Being the good Ukrainian girl that I am, I have a love of all Ukrainian food; especially perogies. In my elementary school days my classmates mother used to host a perogy day. Instead of the usual hotdog or pizza days most schools indulge in this mother took matters in to her own hand and took orders for her very own homemade perogies. She called herself “The Perogy Palace”and she would come into the school cafeteria prepare them for the students and lucky teachers. It was a day that everyone in the school waited for. The tantalizing smell of onions frying in butter traveled throughout the hallways and had everyone counting the minutes until lunch time. She offered all types of perogies, a lot that even my own Baba didn’t make (gasp)! The perogies had every imaginable palatable stuffing you could imagine, cheddar, bacon, onions, saurkraut; she even offered a mexican perogy stuffed with potato and salsa! The trick to her perogies was first boiling them and then frying them in a big ól pan of butter which made for a delicious crunchy/soft combo.

Recently in order to try to recreate the old “Perogy Palace” days a friend of mine (who also happens to be a good Ukrainian girl) decided to make our own perogies from scratch. We stuffed them with every perogy topping we could think of. Now with a freezer full of frozen perogies I have been pulling them out just about every time I have guests over for dinner. I can’t help but think – maybe the Perogy Palace lives again?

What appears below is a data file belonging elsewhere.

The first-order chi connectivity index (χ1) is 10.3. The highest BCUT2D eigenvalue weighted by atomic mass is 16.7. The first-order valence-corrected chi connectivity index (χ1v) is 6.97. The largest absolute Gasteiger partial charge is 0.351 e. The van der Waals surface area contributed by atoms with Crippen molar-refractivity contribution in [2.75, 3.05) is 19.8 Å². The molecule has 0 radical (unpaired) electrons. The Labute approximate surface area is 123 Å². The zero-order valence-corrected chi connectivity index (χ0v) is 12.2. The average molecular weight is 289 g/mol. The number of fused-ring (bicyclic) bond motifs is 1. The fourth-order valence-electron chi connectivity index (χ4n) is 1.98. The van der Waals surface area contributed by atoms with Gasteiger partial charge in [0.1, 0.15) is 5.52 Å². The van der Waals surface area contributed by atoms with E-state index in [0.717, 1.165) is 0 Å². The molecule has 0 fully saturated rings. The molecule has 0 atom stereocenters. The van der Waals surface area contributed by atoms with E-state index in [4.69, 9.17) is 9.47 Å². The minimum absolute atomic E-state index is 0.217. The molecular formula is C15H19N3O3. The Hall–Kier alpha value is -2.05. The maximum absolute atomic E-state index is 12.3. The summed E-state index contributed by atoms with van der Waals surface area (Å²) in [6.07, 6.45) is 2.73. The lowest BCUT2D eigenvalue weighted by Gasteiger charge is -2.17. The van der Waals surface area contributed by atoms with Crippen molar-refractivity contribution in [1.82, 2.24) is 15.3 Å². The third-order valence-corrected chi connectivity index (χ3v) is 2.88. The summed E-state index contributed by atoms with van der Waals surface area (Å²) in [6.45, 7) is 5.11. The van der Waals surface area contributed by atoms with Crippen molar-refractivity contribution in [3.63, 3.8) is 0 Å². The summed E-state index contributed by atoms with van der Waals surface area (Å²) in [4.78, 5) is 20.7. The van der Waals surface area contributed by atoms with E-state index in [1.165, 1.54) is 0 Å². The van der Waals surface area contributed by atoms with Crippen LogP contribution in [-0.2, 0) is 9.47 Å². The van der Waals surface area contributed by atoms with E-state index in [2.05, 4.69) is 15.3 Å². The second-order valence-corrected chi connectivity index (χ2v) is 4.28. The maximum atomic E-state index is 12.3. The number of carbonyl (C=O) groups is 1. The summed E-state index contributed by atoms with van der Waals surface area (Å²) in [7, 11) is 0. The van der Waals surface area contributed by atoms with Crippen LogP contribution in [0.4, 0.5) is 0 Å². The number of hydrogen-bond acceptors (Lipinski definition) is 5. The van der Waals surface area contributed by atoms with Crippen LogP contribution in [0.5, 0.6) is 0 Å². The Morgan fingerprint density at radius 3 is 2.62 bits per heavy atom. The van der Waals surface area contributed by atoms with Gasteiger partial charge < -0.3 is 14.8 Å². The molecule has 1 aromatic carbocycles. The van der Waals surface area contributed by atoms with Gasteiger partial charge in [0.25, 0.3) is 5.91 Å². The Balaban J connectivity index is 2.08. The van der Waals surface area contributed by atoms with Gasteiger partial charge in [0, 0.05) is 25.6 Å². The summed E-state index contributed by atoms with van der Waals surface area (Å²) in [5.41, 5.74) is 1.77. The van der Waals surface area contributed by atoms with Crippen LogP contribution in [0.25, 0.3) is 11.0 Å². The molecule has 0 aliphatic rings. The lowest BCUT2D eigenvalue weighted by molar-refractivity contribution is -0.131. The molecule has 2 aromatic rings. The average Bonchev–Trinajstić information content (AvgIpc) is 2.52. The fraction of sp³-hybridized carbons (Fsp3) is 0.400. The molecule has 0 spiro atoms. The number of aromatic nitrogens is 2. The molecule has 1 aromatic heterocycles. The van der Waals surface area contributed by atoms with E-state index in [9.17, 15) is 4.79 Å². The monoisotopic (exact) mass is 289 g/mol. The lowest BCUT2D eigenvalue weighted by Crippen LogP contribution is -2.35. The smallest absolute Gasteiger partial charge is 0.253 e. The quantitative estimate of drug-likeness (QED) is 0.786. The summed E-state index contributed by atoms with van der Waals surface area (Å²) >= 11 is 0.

Here’s the recipe:


For the dough

2 cups of all purpose flour

2 large eggs

1/2 tsp salt

1/3 cup lukewarm water

In a medium bowl, combine eggs, salt and water then add the flour. Knead until dough is firm and well mixed. Cover with an overturned bowl or large tea towel and let rest 10 minutes to 1 hour.

When ready to begin stuffing perogies, take half of dough and roll out of a lightly floured counter till about 1/8 thickness. Cut the dough into circles using a cookie cutter or small squares. Fill the circles with about a spoonful of filling and close up the pergogy by pinching the edges tightly together into a half-moon shape. A touch of water or egg-wash might be needed if dough is a bit dry to help seal up the perogy.


Skin, boil and mash 7 large potatoes in large bowl. Add one large block of shredded cheddar cheese and let melt on top of hot mashed potatoes and cover with a large tea towel.

In a separate pan fry one onion in butter until browned. Add one jar of regular sauerkraut and fry until cooked.

Fry 1/2 lb of bacon, de-grease and chop into small pieces.

Add above prepared ingredients into bowl of mashed potatoes and mix throughly.

Salt and pepper to taste.

Serve with fried kolbassa sausage, top with sour cream and ENJOY!